“Someone took an interest in me, and that was one of the elements that helped me escape that life,” he says.
The other was religion. He and two of his sisters converted to The Church of Jesus Christ of Latter-day Saints. One of the local Mormon leaders encouraged Juan to serve a church mission. He served two years in Peru, from 1975 to 1977, where Third World conditions didn’t faze him.
“Some of the missionaries had a hard time with it, but I didn’t,” he says. “The old apartment we lived in was OK with me and no different than where I had lived. I thought, 'This is terrific.' All we had to do is talk to people. It’s better than the fields.”
When he returned home, he enrolled at BYU and stayed for two years, with the assistance of grants. He married, started a family — he and wife Susan have three sons — and finished a degree in business management at Oregon State. It would be years before he decided on a career path.
He worked as a salesman well into his 30s, selling airtime on the radio, but decided rather belatedly that it wasn’t for him. He gave it up and started over by taking the lowest of jobs with the Forest Service. “I always liked the natural world and the feel and smell of dirt,” he says.” To get “a foot in the door,” he took a job as a part-time typist with the Forest Service in Oregon. After nearly a year of typing, he got work in the payroll department, and a few months later he landed a permanent, low-grade job as a budget analyst. He had bigger ambitions. In his free time, on his own initiative, he read a large, boring document about the Forest Service’s land-use plan. He had an epiphany.
“It was exactly what I wanted to do — how to use the land,” he says.
He took various Forest Service jobs in Montana, Oregon and Nevada and climbed up the ladder rapidly into various administrative roles — budget officer, administrative officer, district ranger, deputy forest supervisor and, after earning a master’s degree in environment sciences, forest supervisor for the Lake Tahoe Basin.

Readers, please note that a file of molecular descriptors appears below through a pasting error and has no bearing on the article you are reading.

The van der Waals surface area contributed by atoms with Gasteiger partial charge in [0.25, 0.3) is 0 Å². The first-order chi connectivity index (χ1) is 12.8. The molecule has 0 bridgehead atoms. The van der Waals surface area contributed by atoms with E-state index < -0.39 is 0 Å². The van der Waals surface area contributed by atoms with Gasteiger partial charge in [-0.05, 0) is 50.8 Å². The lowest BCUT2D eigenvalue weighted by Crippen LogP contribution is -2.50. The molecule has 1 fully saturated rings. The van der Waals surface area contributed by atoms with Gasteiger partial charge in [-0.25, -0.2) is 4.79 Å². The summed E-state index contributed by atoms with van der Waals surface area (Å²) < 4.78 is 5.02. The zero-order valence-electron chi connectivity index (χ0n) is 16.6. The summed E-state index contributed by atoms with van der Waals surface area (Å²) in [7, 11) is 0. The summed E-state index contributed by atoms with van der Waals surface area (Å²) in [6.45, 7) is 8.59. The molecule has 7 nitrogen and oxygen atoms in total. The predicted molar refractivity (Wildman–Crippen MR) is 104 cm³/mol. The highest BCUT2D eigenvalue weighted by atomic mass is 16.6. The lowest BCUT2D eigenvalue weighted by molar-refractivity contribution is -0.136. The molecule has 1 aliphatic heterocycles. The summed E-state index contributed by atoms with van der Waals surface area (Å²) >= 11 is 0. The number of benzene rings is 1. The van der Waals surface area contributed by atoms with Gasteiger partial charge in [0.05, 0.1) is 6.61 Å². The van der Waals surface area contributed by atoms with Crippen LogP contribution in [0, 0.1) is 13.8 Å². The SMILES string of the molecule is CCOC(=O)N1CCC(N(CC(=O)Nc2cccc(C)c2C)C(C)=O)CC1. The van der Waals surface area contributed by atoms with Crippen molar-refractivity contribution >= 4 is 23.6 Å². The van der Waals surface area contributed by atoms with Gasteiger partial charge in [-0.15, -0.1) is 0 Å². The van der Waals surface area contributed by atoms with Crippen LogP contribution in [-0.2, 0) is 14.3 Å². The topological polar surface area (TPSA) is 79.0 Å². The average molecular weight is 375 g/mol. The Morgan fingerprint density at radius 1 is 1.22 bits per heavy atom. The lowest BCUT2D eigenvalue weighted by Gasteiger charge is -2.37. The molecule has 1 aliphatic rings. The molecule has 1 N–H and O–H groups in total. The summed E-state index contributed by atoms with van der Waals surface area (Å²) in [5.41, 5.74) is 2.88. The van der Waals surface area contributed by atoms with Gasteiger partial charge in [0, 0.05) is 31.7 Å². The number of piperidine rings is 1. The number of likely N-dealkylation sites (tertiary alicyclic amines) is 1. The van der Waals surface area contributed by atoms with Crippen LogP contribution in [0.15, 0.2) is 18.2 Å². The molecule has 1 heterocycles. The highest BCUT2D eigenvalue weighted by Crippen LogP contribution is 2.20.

He left federal government work to become executive director of the Tahoe Regional Planning Agency, a highly controversial and politicized organization that oversees land use in the Lake Tahoe region, regulating everything from the number of sewer hookups to house colors and window sizes.
Returning to government employment, he was assigned to manage BLM lands, first in Grand Junction, Colorado, and then in Las Vegas, before moving to Virginia as the BLM’s new Eastern States director, overseeing all BLM lands east of the Mississippi.
In 2010, he was hired to manage Utah’s BLM land.
It’s a demanding job in a region that is touchy about land-use issues. Palma must balance the demands for mining, grazing, oil and gas, recreation and environmentalists who don’t want the land changed from its natural state. Palma views himself as the facilitator in the ongoing debate.
“We have a mandate to manage land for multiple uses, and along with that to sustain the environment,” he says.
Looking back, he sees a connection between his early work in the hot fields of the West to his current role as protector of lands.
“From my earliest days, I developed a deep appreciation of our nation’s lands,” he says. “Land is one of the forces that connects us all. This is a wonderful endowment that we care for, for generations to come. That’s why I take this so seriously. We cannot screw it up.”